On June 7, 1976, the trial court found that the claim for lien "has never been filed against the estate and therefore is solely against the real estate involved" and that the executor "is authorized to distribute the proceeds of said estate * * *, and pay from the proceeds of the sale of the real estate the sum of $3,700 to the Chicago Title & Trust Company for sums paid to the City of Chicago." A motion to vacate was denied on June 16 with a finding of no just reason for delay of appeal.

OPINION

• 1 The counsel general contends that the trial court erred in failing to bar the Title Co.'s claim, which he argues was mandated by section 204 of the Probate Act. At that time, this section provided in pertinent part:

"All claims against the estate of a decedent, except expenses of administration and surviving spouse's or child's award, not filed within 7 months *fn1 from the issuance of letters testamentary or of administration, are barred as to the estate which has been inventoried within 7 months from the issuance of letters." (Ill. Rev. Stat. 1971, ch. 3, par. 204.)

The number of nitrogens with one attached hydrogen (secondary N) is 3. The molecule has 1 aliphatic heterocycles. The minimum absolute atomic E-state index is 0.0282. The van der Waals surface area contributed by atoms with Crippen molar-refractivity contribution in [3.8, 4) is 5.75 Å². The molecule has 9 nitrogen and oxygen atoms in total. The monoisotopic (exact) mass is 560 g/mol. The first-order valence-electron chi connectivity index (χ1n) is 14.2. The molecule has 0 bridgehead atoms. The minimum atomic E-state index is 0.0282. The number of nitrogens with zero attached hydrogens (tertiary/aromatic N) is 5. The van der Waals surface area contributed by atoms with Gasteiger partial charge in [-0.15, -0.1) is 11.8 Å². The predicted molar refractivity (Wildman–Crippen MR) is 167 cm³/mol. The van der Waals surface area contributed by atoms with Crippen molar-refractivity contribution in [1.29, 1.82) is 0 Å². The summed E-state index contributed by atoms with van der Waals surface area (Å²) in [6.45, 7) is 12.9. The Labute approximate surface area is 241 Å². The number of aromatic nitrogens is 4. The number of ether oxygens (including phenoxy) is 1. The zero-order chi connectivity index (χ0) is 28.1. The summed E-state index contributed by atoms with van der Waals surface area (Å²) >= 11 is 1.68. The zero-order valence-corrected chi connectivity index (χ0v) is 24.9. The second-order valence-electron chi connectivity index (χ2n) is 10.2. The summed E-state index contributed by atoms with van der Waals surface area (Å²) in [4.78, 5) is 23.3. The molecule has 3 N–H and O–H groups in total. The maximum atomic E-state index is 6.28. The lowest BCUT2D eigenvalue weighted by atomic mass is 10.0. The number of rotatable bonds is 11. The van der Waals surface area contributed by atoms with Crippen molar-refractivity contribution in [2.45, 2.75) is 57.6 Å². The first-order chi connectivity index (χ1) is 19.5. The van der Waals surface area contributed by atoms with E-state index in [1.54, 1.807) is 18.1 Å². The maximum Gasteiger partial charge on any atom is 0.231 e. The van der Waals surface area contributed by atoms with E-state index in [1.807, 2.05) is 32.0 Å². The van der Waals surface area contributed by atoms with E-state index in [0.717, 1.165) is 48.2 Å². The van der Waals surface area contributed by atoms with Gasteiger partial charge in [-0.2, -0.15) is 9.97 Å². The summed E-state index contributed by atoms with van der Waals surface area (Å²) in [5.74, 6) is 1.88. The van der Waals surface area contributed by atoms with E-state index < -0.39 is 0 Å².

The Act defines the term claim as including "any cause of action." (Ill. Rev. Stat. 1971, ch. 3, par. 2(j).) A claim is not absolutely barred by failing to file it within the statutory period, but any right to participate in the distribution of inventoried assets is lost. (Messenger v. Rutherford (1967), 80 Ill. App.2d 25, 225 N.E.2d 94.) No exceptions to section 204 may be engrafted upon it by judicial decision (Pratt v. Baker (1964), 48 Ill. App.2d 442, 199 N.E.2d 307, cert. denied (1967), 389 U.S. 874, 19 L.Ed.2d 157, 88 S.Ct. 165), and its application may neither be waived nor may the doctrine of estoppel be applied (In re Estate of Newcomb (1972), 6 Ill. App.3d 1094, 287 N.E.2d 141). Moreover, where a legal claim should have been, but was not, filed against the estate within the statutory period, relief will not be accorded by the application of equitable principles. Wingate v. Pool (1860), 25 Ill. 102; Abrams v. Schlar (1960), 27 Ill. App.2d 237, 169 N.E.2d 583; Austin v. City Bank of Milwaukee (1936), 288 Ill. App. 36, 5 N.E.2d 585; Alderson v. Estate of Alderson (1922), 226 Ill. App. 176.